Leaving a Fixed Mindset for a Growth Mindset Takes Vulnerability

Create growth-oriented relationships with your students.

This is key to letting them know they are valued members of your learning community.

Each student knows you, their teacher, believes in their ability to achieve.

  • Students won’t believe in themselves if they don’t think their teachers have faith in them. A growth mindset requires students to believe they can and will get better at things through increased learning/information and practice.
  • Remind students daily that you believe in each and every one of them.

Each student knows you, their teacher, as a person who they respect.

  • Get to know your student’s interests. When you take a personal interest in your students’ lives and wellbeing, you will
    develop deeper relationships with them and be better equipped to tailor the most beneficial learning experiences for each.
  • Share appropriate, personal information with students so they can connect with you on a mutual level.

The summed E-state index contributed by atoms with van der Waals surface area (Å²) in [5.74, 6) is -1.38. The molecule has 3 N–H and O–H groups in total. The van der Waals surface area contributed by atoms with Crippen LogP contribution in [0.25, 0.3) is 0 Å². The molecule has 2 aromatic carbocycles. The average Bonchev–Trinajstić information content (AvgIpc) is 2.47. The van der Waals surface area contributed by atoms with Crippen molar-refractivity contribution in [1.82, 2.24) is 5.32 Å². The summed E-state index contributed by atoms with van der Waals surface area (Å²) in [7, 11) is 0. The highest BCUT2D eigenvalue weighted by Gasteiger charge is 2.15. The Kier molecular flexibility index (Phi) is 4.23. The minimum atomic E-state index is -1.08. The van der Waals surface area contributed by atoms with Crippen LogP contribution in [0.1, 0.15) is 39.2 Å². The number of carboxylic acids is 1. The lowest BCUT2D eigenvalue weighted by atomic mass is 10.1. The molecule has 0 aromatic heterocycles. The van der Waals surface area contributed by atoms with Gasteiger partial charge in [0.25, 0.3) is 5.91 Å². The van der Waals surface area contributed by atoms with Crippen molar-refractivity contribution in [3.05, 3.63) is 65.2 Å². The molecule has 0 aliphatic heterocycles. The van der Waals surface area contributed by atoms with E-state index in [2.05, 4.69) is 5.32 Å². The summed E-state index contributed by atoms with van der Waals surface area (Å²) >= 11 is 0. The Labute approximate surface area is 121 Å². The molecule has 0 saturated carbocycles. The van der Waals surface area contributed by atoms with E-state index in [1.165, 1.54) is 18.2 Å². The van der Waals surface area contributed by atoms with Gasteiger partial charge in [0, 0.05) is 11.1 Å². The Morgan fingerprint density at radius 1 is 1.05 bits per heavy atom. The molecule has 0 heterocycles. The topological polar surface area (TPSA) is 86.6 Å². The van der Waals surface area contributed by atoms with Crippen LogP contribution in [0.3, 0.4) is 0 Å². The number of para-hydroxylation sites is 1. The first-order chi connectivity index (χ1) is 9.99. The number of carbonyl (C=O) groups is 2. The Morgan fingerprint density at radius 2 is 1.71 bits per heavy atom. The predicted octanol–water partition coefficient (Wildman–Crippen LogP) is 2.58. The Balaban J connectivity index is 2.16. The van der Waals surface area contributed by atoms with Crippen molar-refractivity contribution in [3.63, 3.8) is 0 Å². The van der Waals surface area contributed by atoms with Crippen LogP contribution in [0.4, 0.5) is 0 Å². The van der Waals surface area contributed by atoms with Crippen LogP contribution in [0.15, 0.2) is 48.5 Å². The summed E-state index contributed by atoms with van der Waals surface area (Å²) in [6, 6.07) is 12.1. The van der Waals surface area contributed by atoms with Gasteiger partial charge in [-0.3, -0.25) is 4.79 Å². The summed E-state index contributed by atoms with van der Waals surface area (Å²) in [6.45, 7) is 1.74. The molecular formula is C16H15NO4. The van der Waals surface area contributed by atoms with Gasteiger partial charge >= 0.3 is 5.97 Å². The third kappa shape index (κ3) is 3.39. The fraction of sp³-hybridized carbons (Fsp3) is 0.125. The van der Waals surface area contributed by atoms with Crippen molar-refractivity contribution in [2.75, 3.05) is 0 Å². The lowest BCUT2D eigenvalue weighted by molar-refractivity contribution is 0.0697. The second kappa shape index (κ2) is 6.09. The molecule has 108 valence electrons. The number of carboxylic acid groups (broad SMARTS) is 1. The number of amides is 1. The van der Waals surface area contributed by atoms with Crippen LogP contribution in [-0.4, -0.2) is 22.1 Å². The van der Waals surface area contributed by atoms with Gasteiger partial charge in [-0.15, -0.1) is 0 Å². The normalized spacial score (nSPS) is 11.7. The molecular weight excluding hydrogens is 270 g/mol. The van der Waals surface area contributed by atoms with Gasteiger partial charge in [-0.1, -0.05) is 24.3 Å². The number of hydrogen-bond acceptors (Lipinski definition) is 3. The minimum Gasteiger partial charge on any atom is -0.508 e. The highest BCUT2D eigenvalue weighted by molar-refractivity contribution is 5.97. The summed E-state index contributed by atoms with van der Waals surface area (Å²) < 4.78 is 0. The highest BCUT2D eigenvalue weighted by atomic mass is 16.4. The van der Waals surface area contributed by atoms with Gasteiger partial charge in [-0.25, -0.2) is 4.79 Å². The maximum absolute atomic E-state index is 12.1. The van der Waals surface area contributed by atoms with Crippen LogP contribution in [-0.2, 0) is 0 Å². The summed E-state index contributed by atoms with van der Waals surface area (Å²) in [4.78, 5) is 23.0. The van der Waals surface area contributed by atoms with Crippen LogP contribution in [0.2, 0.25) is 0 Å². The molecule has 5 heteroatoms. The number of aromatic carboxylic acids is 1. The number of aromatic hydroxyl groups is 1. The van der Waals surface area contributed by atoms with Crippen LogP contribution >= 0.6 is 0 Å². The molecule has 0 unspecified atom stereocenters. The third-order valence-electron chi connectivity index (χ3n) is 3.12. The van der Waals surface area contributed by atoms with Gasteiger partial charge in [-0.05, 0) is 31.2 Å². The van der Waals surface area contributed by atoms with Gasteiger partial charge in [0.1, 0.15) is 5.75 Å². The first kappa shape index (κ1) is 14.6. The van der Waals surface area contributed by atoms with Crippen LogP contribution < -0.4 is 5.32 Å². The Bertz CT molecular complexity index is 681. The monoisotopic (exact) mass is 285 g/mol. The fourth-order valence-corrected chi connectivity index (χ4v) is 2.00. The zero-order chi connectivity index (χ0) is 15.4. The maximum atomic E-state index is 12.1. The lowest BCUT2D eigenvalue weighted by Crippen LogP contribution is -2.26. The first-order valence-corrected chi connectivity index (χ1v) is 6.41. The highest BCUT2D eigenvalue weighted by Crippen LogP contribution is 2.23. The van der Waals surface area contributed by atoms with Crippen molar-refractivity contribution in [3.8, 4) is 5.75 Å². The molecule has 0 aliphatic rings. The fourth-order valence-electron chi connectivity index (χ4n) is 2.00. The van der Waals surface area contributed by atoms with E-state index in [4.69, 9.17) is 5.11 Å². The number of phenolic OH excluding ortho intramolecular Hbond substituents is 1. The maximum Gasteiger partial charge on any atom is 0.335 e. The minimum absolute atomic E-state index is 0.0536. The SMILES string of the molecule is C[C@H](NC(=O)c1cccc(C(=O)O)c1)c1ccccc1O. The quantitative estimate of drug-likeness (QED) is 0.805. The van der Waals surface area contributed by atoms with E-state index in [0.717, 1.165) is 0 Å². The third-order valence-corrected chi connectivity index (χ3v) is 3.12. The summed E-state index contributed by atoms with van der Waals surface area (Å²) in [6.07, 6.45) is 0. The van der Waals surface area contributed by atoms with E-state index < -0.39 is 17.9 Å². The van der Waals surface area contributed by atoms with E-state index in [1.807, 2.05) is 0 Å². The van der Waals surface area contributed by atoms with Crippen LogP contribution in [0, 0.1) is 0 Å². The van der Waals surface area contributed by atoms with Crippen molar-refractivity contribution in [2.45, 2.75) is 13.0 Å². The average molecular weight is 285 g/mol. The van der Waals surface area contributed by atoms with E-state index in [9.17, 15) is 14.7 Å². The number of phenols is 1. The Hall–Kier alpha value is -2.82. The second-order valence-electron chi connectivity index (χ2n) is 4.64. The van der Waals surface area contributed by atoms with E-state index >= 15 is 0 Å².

Each student, every day, receives feedback from their teacher.

  • Students seek and embrace teacher feedback in growth-oriented classes because they know evidence of progress toward the goals you have set together is most important to you.

Each student feels safe in the presence of their teacher.

  • Students are more prepared to learn when they feel secure at school. Students should know you have their best interests at heart, you want what is best for them, you will protect them, and you will unconditionally care for them regardless of any mistakes they make.

About the Author

Lucy Canotas is the NHASCD Secretary and Director of Elementary Curriculum for the Timberlane Regional School District.  In 2015, Ms. Canotas received the National Education Association’s Teaching Excellence Award.